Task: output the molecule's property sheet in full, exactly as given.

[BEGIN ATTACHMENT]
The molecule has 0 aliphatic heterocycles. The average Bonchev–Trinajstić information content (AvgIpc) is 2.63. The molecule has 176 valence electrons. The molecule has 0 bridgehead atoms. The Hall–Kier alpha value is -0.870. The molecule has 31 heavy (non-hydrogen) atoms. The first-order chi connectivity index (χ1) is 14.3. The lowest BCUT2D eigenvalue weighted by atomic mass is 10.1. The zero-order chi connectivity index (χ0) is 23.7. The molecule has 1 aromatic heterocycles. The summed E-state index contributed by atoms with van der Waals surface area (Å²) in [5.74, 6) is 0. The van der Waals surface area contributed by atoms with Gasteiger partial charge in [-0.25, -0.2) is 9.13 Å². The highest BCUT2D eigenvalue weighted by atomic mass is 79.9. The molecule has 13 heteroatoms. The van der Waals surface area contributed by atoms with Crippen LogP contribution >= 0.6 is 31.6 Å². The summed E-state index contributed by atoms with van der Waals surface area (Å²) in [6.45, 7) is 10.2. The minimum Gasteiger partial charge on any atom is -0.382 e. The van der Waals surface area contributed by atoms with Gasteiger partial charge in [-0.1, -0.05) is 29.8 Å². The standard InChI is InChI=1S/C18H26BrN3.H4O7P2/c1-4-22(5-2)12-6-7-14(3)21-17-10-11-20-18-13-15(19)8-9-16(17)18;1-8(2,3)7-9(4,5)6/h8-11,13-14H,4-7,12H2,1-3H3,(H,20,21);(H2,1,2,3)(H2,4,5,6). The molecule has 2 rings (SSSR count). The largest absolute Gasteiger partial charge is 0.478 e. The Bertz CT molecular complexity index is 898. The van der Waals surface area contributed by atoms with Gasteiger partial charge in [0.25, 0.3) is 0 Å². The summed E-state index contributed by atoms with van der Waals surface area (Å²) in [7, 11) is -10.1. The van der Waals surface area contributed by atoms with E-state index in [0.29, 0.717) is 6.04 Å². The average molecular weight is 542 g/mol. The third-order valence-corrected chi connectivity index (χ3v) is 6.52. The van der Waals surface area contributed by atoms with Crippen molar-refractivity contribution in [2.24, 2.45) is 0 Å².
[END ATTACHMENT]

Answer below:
The molecule has 0 aliphatic heterocycles. The average Bonchev–Trinajstić information content (AvgIpc) is 2.63. The molecule has 176 valence electrons. The molecule has 0 bridgehead atoms. The Hall–Kier alpha value is -0.870. The molecule has 31 heavy (non-hydrogen) atoms. The first-order chi connectivity index (χ1) is 14.3. The lowest BCUT2D eigenvalue weighted by atomic mass is 10.1. The zero-order chi connectivity index (χ0) is 23.7. The molecule has 1 aromatic heterocycles. The summed E-state index contributed by atoms with van der Waals surface area (Å²) in [5.74, 6) is 0. The van der Waals surface area contributed by atoms with Gasteiger partial charge in [-0.25, -0.2) is 9.13 Å². The highest BCUT2D eigenvalue weighted by atomic mass is 79.9. The molecule has 13 heteroatoms. The van der Waals surface area contributed by atoms with Crippen LogP contribution >= 0.6 is 31.6 Å². The summed E-state index contributed by atoms with van der Waals surface area (Å²) in [6.45, 7) is 10.2. The minimum Gasteiger partial charge on any atom is -0.382 e. The van der Waals surface area contributed by atoms with Gasteiger partial charge in [-0.1, -0.05) is 29.8 Å². The standard InChI is InChI=1S/C18H26BrN3.H4O7P2/c1-4-22(5-2)12-6-7-14(3)21-17-10-11-20-18-13-15(19)8-9-16(17)18;1-8(2,3)7-9(4,5)6/h8-11,13-14H,4-7,12H2,1-3H3,(H,20,21);(H2,1,2,3)(H2,4,5,6). The molecule has 2 rings (SSSR count). The largest absolute Gasteiger partial charge is 0.478 e. The Bertz CT molecular complexity index is 898. The van der Waals surface area contributed by atoms with Gasteiger partial charge in [0.25, 0.3) is 0 Å². The summed E-state index contributed by atoms with van der Waals surface area (Å²) in [7, 11) is -10.1. The van der Waals surface area contributed by atoms with E-state index in [0.29, 0.717) is 6.04 Å². The average molecular weight is 542 g/mol. The third-order valence-corrected chi connectivity index (χ3v) is 6.52. The van der Waals surface area contributed by atoms with Crippen molar-refractivity contribution in [2.24, 2.45) is 0 Å².